Need Cataract Surgery. Monofocal or Multifocal?

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I have narrow angle glaucoma and my doctor wants to replace my lenses. He just assumed that I would get torric multifocal lenses at $2000 each eye out of pocket. I'm reading through the forums and I see many issues with the multifocal lenses. I am normally far sighted, cannot read up close. I'm thinking momofocal would be better because of all the issues I'm reading about. I work a computer every day. Help. Need advice.  Our eyesight is so important. 

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  • Posted

    My suggestion will be to stay away from Multifocal lenses. Those don't seem to provide clear vision to a large group of people in the day time and also have the most night vision issues of all the types of lenses. They provide a reasonable focus at 2 or 3 discrete distances, but the in-between distances are out of focus.

    This leaves us with the choice between the monofocal lenses and the Symfony lens (which is an extended focus lens, even though some opthamologists lump it with the multiple focal lenses). While the Symfony lens also does have the issue of halos and glare  more often than the monofocal lenses (although it is better than the similar night vision issues with the multifocal lenses), it does provide a good day time vision over a longer range than the monofocal lenses.

    A combination of 2 monofocal lenses will result in you having the least night vision issues, but may require glasses more often. A good way to reduce the amount of the times you will need to use glasses is to use a little bit of monovision or blended vision, where you would have the IOL for the dominant eye set for the best focus at far distance and the IOL for the other eye set for about 40 inches. This should provide you a good vision from about 26 inches to far distance. Most people adjust to this slight difference in the 2 eyes settings quite easily.

    If you do want to have a reasonably good vision at the reading, intermediate, and far distances with minimal chances of having night visions issues, you should consider a combination of a Symfony lens in the non-dominant eye for the intermediate (and near) and a monofocal lens in the dominant eye for the best focus at far distance. Most of the surgeons don't suggest combinations of different types of lenses. So, you will have to bring it up with them and get their feedback.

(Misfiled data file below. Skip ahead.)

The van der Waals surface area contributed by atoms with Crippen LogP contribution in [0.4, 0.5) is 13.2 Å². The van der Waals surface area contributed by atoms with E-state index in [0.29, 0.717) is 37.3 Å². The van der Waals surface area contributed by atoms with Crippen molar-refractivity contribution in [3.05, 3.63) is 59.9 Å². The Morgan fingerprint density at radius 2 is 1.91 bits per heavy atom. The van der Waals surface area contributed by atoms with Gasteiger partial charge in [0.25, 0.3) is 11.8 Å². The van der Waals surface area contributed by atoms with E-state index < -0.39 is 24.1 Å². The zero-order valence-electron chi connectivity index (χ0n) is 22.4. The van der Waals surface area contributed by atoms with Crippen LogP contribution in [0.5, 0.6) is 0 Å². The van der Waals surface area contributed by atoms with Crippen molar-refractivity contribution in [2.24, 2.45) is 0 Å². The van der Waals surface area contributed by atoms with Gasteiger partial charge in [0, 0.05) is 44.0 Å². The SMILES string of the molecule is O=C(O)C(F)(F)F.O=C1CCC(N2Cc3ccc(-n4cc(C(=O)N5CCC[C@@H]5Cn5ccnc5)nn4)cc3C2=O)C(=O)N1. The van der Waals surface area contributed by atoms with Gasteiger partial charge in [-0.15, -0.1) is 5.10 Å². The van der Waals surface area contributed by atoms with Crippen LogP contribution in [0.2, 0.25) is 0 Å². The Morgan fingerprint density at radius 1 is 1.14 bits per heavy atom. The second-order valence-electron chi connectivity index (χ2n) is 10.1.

As for my own background. I have a Symfony Toric lens in my right eye for distance and a monofocal lens in my left eye for close-up. (opposite of what I am suggesting to you). With this combination, I have good day vision at all distances beyond 16 inches. However, I wish that my night vision were better, the main issue being the seeing of multiple concentric circles or halos around lights at night time. Many other people seem to have had the same issue. Rather than repeating the details here, I will encourage you to read my post, “Has Any One Else Had This Very Unusual Vision Issue with Symfony Lens?” on this forum. You should be able to find it by clicking on my name and then looking under “Discussion”.

    Any way, the problem with the multiple circles or halos, around lights, associated with the Symfony lens is at distances beyond about 20-30 yards. If you use the monofocal lens for the distance in the dominant eye, you should not have that issue. That will provide you with a good vision for driving at night. If you start with having the monofocal lens in the dominat eye and that turns out to be as planned, then have the Symfony lens in your non-dominant eye set for about 32-40 inches best-focus range, which will give you the capabilty of reading as well as overall good vision at all distances with both eyes.

    For any of these lens combinations, if you need to get their toric versions to corrrect astigmatism, you should do that. However, please be aware that even with those, the astigmatism is not always corrected completely. The spherical prescriptiom may also be slightly off from the desired target. So, you may still require some  LASIK enhancement (or another similar procedure) to get the best vision. Many surgeons perform LASIK enhancement as part of the Premium lens package without any additional cost, but that is not always the case. So, you will need to check on that.

     

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    • Posted